For more information, visit the Ohio Department of Aging web site at:
and Ohio State University Extension's "Aging in Ohio" web site at: http://www.ag.ohio-state.edu/~seniors/
The phrase "range of motion" means the flexibility of a joint. The structures of joint and muscle tissue are elastic. As we grow older, the tissues around our joints tend to thicken. Steps should be taken to prevent them from growing tighter and more restricted. Stretching helps combat these tendencies.
There should be nothing hard about your stretching. This is a time to relax and enjoy! Each stretch should cause your muscle to feel comfortably stretched but not distressed. Never force any stretch and never try to stretch so far that you experience pain. Pain is a four-letter word for "stop"! When you stretch, allow the muscle to feel just slightly uncomfortable. With practice and patience, flexibility will increase.
Taking your time, gently ease into each stretch. Hold the stretch for 15 to 30 seconds. Perform the stretch three times, taking a moment to rest between repetitions. Always be aware of your breathing. Don't hold your breath. Breathe naturally during each stretch.
To preserve your current level of flexibility, perform your stretch routine three times a week. To increase flexibility, stretch 4 or 5 days per week. A stretch and exercise program aimed at limbering the entire body will be most beneficial.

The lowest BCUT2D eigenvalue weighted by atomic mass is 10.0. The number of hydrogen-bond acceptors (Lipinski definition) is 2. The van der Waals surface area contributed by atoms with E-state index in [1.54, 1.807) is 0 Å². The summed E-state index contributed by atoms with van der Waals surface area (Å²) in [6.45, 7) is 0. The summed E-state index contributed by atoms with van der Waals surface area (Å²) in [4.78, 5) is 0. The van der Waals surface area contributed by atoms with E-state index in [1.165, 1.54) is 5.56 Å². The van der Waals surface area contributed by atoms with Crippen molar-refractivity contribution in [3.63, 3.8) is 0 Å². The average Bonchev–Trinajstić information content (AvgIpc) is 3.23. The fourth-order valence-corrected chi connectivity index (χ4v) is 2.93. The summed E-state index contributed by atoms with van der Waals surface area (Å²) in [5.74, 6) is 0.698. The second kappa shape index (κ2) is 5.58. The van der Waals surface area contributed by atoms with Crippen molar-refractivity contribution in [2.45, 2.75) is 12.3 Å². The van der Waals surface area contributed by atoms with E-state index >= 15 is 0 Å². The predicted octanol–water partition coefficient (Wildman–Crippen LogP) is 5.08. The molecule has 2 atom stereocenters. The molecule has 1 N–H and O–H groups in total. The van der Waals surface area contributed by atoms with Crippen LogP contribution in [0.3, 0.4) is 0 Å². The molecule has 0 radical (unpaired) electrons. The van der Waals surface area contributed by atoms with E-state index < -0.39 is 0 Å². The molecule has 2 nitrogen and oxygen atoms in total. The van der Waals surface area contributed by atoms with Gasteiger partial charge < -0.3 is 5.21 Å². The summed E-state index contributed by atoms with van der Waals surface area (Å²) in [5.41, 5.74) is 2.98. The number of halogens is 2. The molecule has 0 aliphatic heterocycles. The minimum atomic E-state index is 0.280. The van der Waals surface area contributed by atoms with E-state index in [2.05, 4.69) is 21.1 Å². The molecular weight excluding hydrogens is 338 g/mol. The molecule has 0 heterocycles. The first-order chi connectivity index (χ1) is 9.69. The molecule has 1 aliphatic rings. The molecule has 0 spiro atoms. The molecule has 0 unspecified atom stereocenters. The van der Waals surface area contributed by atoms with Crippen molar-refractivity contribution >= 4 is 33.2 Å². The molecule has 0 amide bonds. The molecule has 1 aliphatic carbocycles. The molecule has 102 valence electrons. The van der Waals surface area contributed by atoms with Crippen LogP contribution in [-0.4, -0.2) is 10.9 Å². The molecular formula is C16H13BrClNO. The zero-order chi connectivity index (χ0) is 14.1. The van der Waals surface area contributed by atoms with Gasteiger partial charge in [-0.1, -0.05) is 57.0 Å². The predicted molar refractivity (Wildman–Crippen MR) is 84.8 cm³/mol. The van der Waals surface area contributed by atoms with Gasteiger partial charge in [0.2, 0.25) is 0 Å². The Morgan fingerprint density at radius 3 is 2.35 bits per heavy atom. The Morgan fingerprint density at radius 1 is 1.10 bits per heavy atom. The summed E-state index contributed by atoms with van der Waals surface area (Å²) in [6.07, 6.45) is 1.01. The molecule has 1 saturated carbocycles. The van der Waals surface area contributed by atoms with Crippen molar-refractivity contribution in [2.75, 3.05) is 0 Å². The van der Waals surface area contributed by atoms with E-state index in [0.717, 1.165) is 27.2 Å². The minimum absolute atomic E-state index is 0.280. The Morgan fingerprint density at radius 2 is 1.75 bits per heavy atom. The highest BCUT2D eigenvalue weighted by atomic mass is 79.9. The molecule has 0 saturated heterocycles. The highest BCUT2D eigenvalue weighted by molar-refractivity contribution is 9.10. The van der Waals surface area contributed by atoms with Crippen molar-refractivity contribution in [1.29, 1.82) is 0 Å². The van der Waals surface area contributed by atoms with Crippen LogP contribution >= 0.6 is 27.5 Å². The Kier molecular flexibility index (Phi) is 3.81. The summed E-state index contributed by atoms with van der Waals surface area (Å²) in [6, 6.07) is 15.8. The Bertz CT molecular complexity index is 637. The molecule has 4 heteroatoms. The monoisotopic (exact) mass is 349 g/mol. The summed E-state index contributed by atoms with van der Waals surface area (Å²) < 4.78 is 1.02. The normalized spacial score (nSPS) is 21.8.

Gentleness while stretching is a must for older adults with back problems, arthritis, osteoporosis, or any condition likely to decrease the natural range of motion. Physical limitations must be respected. The use of towels or other assistive devices during stretch programs will help increase range of motion.
People with any type of medical disorder should consult with their physicians prior to physical exercise and stretching for flexibility.
Let's look at some rules to follow for safe and successful stretching:
It may be advantageous to select some beautiful, relaxing music that encourages a sense of quiet harmony while stretching. Choose music that creates an atmosphere of tranquility and peacefulness. Never hurry-just slow down and enjoy the moment. Stretch smoothly and breathe deeply. Relax and feel proud of yourself for taking care of your body, for you are a true miracle!
Clark, Janie (1992). Full Life Fitness: A Complete Exercise Program for Mature Adults, Chapter 6. Human Kinetics Publishers.
Adapted by: Lisa M. Gibson, Ohio State University Extension, Franklin County.
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Keith L. Smith, Associate Vice President for Ag. Adm. and Director, OSU Extension.
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